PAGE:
Hashing functions and PRNGs based on them
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MUM Hash

  • MUM hash is a fast non-cryptographic hash function suitable for different hash table implementations
  • MUM means MUltiply and Mix
    • It is a name of the base transformation on which hashing is implemented
    • Modern processors have a fast logic to do long number multiplications
    • It is very attractable to use it for fast hashing
      • For example, 64x64-bit multiplication can do the same work as 32 shifts and additions
    • I'd like to call it Multiply and Reduce. Unfortunately, MUR (MUltiply and Rotate) is already taken for famous hashing technique designed by Austin Appleby
    • I've chosen the name also as I am releasing it on Mother's day
  • MUM hash passes all SMHasher tests
    • For comparison, only 4 out of 15 non-cryptographic hash functions in SMHasher passes the tests, e.g. well known FNV, Murmur2, Lookup, and Superfast hashes fail the tests
  • MUM algorithm is simpler than City64 and Spooky ones
  • MUM is specifically designed for 64-bit CPUs (Sorry, I did not want to spend my time on dying architectures)
    • Still MUM will work for 32-bit CPUs and it will be sometimes faster Spooky and City
  • On x86-64 MUM hash is faster than City64 and Spooky on all tests except for one test for the bulky speed
    • Starting with 240-byte strings, City uses Intel SSE4.2 crc32 instruction
    • I could use the same instruction but I don't want to complicate the algorithm
    • In typical scenario, such long strings are rare. Usually another interface (see mum_hash_step) is used for hashing big data structures
  • MUM has a fast startup. It is particular good to hash small keys which are a majority of hash table applications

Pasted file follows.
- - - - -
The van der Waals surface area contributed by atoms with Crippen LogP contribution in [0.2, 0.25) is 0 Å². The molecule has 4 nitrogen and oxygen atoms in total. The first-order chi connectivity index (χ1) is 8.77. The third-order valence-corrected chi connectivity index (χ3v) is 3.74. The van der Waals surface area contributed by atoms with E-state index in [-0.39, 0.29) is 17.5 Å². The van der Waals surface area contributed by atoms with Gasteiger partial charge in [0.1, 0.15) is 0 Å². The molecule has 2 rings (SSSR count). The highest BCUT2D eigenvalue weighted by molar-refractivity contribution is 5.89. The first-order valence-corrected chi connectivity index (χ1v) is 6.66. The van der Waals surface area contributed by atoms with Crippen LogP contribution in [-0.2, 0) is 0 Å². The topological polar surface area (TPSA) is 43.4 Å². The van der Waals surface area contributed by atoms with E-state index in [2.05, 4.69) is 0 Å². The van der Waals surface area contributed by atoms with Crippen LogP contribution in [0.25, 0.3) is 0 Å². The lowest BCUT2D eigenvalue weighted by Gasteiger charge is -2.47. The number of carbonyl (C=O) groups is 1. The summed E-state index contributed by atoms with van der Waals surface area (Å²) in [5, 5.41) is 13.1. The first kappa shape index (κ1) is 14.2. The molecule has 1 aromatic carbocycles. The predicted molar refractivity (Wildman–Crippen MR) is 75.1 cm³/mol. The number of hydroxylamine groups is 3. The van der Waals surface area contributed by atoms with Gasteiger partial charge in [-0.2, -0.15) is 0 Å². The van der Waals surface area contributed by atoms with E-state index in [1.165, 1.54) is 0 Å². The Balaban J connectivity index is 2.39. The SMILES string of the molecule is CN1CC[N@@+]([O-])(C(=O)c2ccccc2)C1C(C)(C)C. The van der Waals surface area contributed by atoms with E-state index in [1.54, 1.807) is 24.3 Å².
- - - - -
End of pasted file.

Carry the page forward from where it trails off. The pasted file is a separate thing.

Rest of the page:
MUM implementation details

  • Input 64-bit data are randomized by 64x64->128 bit multiplication and mixing high- and low-parts of the multiplication result by using an addition. The result is mixed with the current state by using XOR
    • Instead of the addition for mixing high- and low- parts, XOR could be used
      • Using the addition instead of XOR improves performance by about 10% on Haswell and Power7
  • Prime numbers randomly generated with the equal probability of their bit values are used for the multiplication
  • When all primes are used once, the state is randomized and the same prime numbers are used again for subsequent data randomization
  • Major loop is transformed to be unrolled by compiler to benefit from the compiler instruction scheduling optimization and OOO instruction execution in modern CPUs
  • x86-64 AVX2 insn MULX is used on processors where it is implemented
    • Using MULX increases the bulk speed upto 25%
    • Although on modern Intel processors MULQ takes 3-cylces vs. 4 for MULX, MULX permits more freedom in insn scheduling as it uses less fixed registers. That is a reason for the improvement
    • To make the code portable, GCC function multiversioning is used. The best code is chosen depending on the used processor features
  • AARCH64 128-bit result multiplication is very slow as it is implemented by a GCC library function
    • To use only 2 insns for such multiplication one GCC asm extension was added

MUM benchmarking vs Spooky, City64, xxHash64, MetroHash64, and SipHash24

  • Here are the results of benchmarking MUM and the fastest non-cryptographic hash functions I know:
    • Google City64 (sources are taken from SMHasher)
    • Bob Jenkins Spooky (sources are taken from SMHasher)
    • Yann Collet's xxHash64 (sources are taken from the original repository)
  • Murmur hash functions are slower so I don't compare it here
  • I also added J. Aumasson and D. Bernstein's SipHash24 for the comparison as it is a popular choice for hash table implementation these days
  • Update:
    • A metro hash was added as people asked and as metro hash is claimed to be the fastest hash function
      • metro hash is not portable as others functions as it does not deal with unaligned accesses problem on some targets
      • metro hash will produce different hash for LE/BE targets
      • some people on hackernews pointed out that the algorithm is very close to xxHash one but still it is much faster xxHash
  • Measurements were done on 3 different architecture machines:
    • 4.2 GHz Intel i7-4790K
    • 3.55 GHz Power7
    • APM X-Gene Mustang Board
  • Each test was run 3 times and the minimal time was taken
    • GCC-4.8 was used for PPC and AARCH64 machines and GCC-4.9 was used for Intel one
    • -O3 was used for all compilations
    • The strings were generated by rand calls
    • The strings were aligned to see a hashing speed better
    • No constant propagation for string length is forced. Otherwise, the results for MUM hash would be even better